Summer is in full swing and the Smart Women want to talk about what each of their summers looks like.
I’ve already had a full summer’s worth of life crammed into my summer so far, but why not live in the fast lane?
I just got back from Barbados, where I presented on the Caribbean holdings of the Slave Societies Digital Archive at the Association of Caribbean Historians’ annual meeting. Let me tell you, this group of scholars is amazing. About half come from institutions in the Caribbean itself, and the rest from everywhere else. They do simultaneous translation so that people who don’t speak English, Spanish, and French can hear the latest scholarship of the full region and ask questions of people a language barrier would prevent them from asking. And they are the only scholarly organization that I know of, that has a end-of-conference fete written directly into the constitution. Our right to party is constitutional! And what a fete. You haven’t lived until you’ve been part of a group of scholars who can both bachata and whine.
And then before that, I was at the John Carter Brown Library for this brand new program they have rolled out: the Collaborative Cluster Fellowship. For this one, two old friends of mine and I wrote a joint application to work on a project together analyzing old 16th and 17th century Caribbean maps for some of the same silences we see in the documents. You see, when you study indigenous or enslaved populations in the Atlantic World, there’s so much that the people who wrote most of the documents that were saved just left off of the record. It’s the same with mapmaking, and these silences speak louder than words, so we found a lot to interrogate. We also got to explore Providence and the surrounding areas, and I particularly enjoyed some of the quirkier attractions near there- H.P. Lovecraft’s grave, Lizzie Borden’s house, the entirety of witchy overload that is Salem, and a place called Purgatory Chasm in Sutton, Massachusetts. I saw it on a road sign and the steering wheel just turned of its own accord.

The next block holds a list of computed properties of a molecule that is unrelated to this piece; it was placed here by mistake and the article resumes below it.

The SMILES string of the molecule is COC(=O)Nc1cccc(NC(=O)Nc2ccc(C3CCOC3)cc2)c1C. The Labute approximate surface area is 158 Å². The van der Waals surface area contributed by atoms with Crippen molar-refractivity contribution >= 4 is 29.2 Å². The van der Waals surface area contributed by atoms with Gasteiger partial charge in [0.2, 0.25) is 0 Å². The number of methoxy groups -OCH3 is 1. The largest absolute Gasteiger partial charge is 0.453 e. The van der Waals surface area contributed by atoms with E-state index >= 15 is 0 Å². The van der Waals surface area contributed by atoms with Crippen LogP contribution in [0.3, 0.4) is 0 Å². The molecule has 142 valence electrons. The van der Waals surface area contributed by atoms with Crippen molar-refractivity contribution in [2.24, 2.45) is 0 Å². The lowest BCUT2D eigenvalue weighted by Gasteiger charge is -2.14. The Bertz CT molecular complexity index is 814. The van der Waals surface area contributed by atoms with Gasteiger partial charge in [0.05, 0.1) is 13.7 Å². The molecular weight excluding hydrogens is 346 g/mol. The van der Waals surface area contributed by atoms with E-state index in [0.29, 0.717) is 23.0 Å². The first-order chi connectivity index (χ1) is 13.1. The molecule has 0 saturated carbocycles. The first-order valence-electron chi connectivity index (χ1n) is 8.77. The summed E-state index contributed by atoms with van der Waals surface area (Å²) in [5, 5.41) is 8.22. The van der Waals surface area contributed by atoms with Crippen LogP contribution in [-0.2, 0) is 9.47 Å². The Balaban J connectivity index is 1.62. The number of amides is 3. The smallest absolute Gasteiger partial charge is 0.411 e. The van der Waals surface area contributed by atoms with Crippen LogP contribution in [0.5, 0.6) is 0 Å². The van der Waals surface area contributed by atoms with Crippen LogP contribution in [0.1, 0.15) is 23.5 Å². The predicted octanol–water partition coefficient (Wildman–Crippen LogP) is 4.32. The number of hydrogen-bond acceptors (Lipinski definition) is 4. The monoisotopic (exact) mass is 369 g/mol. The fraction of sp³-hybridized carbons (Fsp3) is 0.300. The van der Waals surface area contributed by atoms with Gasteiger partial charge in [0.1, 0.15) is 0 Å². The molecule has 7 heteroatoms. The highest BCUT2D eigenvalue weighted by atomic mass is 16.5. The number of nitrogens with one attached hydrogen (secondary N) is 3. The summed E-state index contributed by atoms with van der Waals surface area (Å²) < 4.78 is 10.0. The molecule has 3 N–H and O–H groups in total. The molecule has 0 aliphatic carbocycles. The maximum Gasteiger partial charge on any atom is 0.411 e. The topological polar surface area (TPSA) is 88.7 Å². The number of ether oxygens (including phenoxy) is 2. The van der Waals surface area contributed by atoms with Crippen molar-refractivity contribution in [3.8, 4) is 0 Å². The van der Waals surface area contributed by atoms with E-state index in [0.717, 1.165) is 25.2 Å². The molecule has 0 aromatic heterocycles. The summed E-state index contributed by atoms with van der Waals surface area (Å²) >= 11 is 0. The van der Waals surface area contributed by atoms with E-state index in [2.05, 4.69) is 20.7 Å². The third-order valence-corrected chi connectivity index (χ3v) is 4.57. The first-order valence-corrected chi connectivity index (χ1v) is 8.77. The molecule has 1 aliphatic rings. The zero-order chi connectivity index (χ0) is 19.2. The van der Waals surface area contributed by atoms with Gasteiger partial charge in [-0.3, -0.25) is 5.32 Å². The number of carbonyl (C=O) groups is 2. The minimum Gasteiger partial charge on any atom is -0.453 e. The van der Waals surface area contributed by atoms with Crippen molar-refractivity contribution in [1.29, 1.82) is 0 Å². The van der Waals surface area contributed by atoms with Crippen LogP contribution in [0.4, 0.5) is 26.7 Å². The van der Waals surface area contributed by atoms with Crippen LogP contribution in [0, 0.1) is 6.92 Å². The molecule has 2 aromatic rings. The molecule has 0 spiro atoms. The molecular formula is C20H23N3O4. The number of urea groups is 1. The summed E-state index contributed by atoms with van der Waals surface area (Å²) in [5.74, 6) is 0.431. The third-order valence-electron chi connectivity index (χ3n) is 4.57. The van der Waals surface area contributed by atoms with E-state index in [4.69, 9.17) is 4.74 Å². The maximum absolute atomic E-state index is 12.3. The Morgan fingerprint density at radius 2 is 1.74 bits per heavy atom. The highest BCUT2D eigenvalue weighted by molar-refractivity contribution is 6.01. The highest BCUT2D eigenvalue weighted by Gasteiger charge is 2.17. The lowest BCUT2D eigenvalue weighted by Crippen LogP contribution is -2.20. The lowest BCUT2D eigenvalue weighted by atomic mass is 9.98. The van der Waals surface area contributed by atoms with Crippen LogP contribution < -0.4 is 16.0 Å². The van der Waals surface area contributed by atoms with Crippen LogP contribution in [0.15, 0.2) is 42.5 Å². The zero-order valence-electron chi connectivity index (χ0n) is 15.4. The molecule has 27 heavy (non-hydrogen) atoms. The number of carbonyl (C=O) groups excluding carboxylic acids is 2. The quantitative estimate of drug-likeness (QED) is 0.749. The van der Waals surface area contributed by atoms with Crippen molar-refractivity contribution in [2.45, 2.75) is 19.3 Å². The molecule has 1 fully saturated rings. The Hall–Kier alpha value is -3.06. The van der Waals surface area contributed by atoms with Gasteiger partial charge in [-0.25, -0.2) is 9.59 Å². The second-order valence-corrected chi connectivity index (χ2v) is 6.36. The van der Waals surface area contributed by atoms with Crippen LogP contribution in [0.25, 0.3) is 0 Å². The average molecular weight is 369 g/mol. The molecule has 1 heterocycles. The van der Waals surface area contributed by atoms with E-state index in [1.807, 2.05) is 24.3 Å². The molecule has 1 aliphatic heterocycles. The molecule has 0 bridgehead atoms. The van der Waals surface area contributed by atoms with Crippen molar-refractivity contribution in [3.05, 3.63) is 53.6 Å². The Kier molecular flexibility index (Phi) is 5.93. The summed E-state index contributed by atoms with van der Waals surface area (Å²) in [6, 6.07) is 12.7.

Being back in Nashville is good, but busy. Two years ago, my supervisor and I wrote a few grants to overhaul the Slave Societies Digital Archive. We wanted to save it from obsolescence and buy the time we needed to make it searchable, upload all the additional documents we had waiting, and get an updated website that would be easier for people to use and require less bandwidth. The NEH and ACLS generously supported our efforts, and we are coming up on the due dates, so want to tie up all loose ends to ensure that we delivered on all of our promises, and then some. These are people’s histories, people’s ancestors. They deserve our very best efforts of curation.
So this summer will be spent tying up loose knots, ensuring the archive will have plenty of support going forward, and preparing for the 2018-2019 academic year.
I’m also going to be making a lot of calls to my representatives, because I’m not about to enjoy a productive summer while the nation cages children away from parents at the border in what is effectively my name. I’m just not doing that. This summer, I want to be big enough to care about the pain of others while still getting my work done. This global trend toward the right is terrifying and unacceptable. I want to both fight it, and fight for my life. Fight for normalcy and my dreams. Turn resistance into a part of my every day.
So I’ll also be writing. I’ve managed to carve out some time for my nonfiction book, which felt amazing. A friend of mine recently reminded me of the difference between important and urgent. It’s easy to live a life of responding to urgency- deadlines, things that have a shelf life, things that have to get done yesterday. But in living like that, we often forget about what’s important- the things that enrich our lives, and move our dreams forward.
This summer, I hope wherever you are, and whatever you’re doing, you find time for what’s important.